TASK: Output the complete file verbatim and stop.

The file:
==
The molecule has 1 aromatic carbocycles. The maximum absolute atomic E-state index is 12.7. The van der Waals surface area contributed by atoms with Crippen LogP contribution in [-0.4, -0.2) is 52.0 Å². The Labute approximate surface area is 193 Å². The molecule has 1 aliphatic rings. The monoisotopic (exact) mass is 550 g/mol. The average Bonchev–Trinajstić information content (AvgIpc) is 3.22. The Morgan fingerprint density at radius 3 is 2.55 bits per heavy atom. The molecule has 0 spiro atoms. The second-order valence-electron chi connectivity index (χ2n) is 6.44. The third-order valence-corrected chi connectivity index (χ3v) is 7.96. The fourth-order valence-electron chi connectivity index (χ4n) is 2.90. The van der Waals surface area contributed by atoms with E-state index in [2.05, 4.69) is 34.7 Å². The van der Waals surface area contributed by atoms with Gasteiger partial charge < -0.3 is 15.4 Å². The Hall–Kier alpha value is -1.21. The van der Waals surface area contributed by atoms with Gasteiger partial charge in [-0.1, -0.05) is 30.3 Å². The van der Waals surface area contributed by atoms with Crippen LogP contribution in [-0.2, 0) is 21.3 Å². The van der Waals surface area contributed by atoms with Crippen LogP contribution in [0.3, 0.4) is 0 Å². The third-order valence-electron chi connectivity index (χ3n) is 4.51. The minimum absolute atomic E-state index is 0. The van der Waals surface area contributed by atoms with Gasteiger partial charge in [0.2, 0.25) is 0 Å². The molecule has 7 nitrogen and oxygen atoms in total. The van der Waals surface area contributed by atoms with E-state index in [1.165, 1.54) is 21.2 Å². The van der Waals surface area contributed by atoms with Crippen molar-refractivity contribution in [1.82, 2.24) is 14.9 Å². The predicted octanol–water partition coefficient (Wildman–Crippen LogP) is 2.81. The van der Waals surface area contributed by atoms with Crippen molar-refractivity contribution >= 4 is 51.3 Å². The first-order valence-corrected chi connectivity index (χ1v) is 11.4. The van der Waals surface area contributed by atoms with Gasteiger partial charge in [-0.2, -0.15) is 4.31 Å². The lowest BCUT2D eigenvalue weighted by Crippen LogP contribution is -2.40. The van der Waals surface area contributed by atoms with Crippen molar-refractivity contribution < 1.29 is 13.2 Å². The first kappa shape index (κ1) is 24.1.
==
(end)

The molecule has 1 aromatic carbocycles. The maximum absolute atomic E-state index is 12.7. The van der Waals surface area contributed by atoms with Crippen LogP contribution in [-0.4, -0.2) is 52.0 Å². The Labute approximate surface area is 193 Å². The molecule has 1 aliphatic rings. The monoisotopic (exact) mass is 550 g/mol. The average Bonchev–Trinajstić information content (AvgIpc) is 3.22. The Morgan fingerprint density at radius 3 is 2.55 bits per heavy atom. The molecule has 0 spiro atoms. The second-order valence-electron chi connectivity index (χ2n) is 6.44. The third-order valence-corrected chi connectivity index (χ3v) is 7.96. The fourth-order valence-electron chi connectivity index (χ4n) is 2.90. The van der Waals surface area contributed by atoms with E-state index in [2.05, 4.69) is 34.7 Å². The van der Waals surface area contributed by atoms with Gasteiger partial charge < -0.3 is 15.4 Å². The Hall–Kier alpha value is -1.21. The van der Waals surface area contributed by atoms with Gasteiger partial charge in [-0.1, -0.05) is 30.3 Å². The van der Waals surface area contributed by atoms with Crippen LogP contribution in [-0.2, 0) is 21.3 Å². The van der Waals surface area contributed by atoms with Crippen LogP contribution in [0.3, 0.4) is 0 Å². The third-order valence-electron chi connectivity index (χ3n) is 4.51. The minimum absolute atomic E-state index is 0. The van der Waals surface area contributed by atoms with Gasteiger partial charge in [0.2, 0.25) is 0 Å². The molecule has 7 nitrogen and oxygen atoms in total. The van der Waals surface area contributed by atoms with E-state index in [1.165, 1.54) is 21.2 Å². The van der Waals surface area contributed by atoms with Crippen molar-refractivity contribution in [1.82, 2.24) is 14.9 Å². The predicted octanol–water partition coefficient (Wildman–Crippen LogP) is 2.81. The van der Waals surface area contributed by atoms with Crippen molar-refractivity contribution >= 4 is 51.3 Å². The first-order valence-corrected chi connectivity index (χ1v) is 11.4. The van der Waals surface area contributed by atoms with Gasteiger partial charge in [-0.2, -0.15) is 4.31 Å². The lowest BCUT2D eigenvalue weighted by Crippen LogP contribution is -2.40. The van der Waals surface area contributed by atoms with Crippen molar-refractivity contribution < 1.29 is 13.2 Å². The first kappa shape index (κ1) is 24.1.